John Kirwan’s mental health platform has rebranded as Groov and secured government funding to keep its smartphone app free to use.

Ministry of Health funding in 2020 from the government’s $500 million covid-19 response health package has allowed Groov to be offered as a free smartphone app for iPhone and Android. Ongoing funding will keep it free to the public. 

It offers personality quizzes, mindfulness activities, breathing exercises, and other tools it says can help people be more mindful of their mental wellbeing. 

Formerly known as Mentemia, Groov also sells businesses paid digital tools such as a tailored programme to build wellbeing initiatives into workplace culture, of which the app is part. 

Set up in 2018 by former All Black Kirwan and tech entrepreneur Adam Clark, the company counts Fletcher Building, NZ Post, Sky, the Ministry of Health, Chorus, and Kiwibank among about 60 corporate customers.

The app has been downloaded about 150,000 times. Kirwan told BusinessDesk the company’s goal is to serve 100 million people. 

The government promised $1.9 billion in Budget 2019 to improve mental wellbeing with $883 million pledged over four years for mental health and addiction services. Groov and an app called HABITs Messenger, a chatbot for 12-to-18 year-olds, are funded by this. 

A report released Tuesday from the Mental Health and Wellbeing Commission (which was itself funded by the 2019 Budget) found access to primary mental health services had improved but “access to specialist mental health services and addiction services has not changed over the past five years”.

Modern access

Health minister Andrew Little was at Groov’s New York loft-style Auckland digs in Parnell on Tuesday to highlight the government’s continued involvement with the company. 

BusinessDesk asked Little how digital health services can improve access for people given the report’s findings.

“We knew during lockdown because people couldn’t have physical contact the online stuff was actually really helpful,” he said.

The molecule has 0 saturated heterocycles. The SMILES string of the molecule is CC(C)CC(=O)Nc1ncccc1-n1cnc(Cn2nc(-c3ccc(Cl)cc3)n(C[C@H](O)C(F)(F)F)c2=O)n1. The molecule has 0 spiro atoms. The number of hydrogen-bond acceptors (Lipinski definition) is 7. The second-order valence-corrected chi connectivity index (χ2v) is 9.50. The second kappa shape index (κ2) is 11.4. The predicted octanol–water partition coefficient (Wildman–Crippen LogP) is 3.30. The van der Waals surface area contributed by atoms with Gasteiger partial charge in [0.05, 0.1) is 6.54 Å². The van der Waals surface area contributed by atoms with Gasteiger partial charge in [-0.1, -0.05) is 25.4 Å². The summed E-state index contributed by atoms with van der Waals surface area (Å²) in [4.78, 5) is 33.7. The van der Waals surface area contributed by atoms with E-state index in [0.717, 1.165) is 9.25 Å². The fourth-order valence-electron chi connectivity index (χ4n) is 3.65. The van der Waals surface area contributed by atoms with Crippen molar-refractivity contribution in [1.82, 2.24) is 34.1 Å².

“There’s a generation who just expect stuff is going to be available online, there’s going to be a way to deal with that.”

Asked if he sees digital services such as Groov as a good way of alleviating stress on existing health services, he said it was a matter of how people get access to support. 

Andrew Little (left) and John Kirwan at Groov's offices on Tuesday. (Image: BusinessDesk)

“We know that mental health is not just going to the doctor and getting a pill or going to a psychiatrist. It’s getting good mental health … there’s a lot of stuff we can do to alleviate anxiety, depression, just by having some good habits.”

The government also pledged $20.8m over four years in its 2019 wellbeing budget for digital telehealth services specifically for mental health care.

But the commission’s report said wait times for young people to access specialist services was “well below target”.

Little said before the government gets involved in funding services such as Groov there is a robust clinical assessment to make sure it meets certain standards. 

Changing it up

Kirwan told BusinessDesk he came up with the firm's former name Mentemia, which is Italian for “my mind”, but he was happy with the Groov rebrand. 

“We always wanted to change the dialogue around this [mental health], we want to make it normal … are you in your groove? That’s a better conversation,” he said.

Groov has a small to medium enterprise (SME) product as well as its programmes for large corporates. 

“I often talk about the panel beater in Manawatu that really cares about his people. How’s he going to do it?”

The company received funding from the Accident Compensation Corporation’s (ACC) Impact Fund in May 2019. ACC at the time said the investment was in the $2m-to-$5m range, netting it an 11.5% stake in the company. 

Pathfinder KiwiSaver had recently invested $800,000 for a 3.2% stake, so if both were offered the same terms, ACC paid about $2.6m, which then valued Groov at about $24m. 

Kirwan and wife Fiorella own 27.6% of the business, the same as Clark’s trustee company Sheaf. Icehouse Ventures is in for 6.5% while Stephen Tindall’s K1W1 fund has 3%.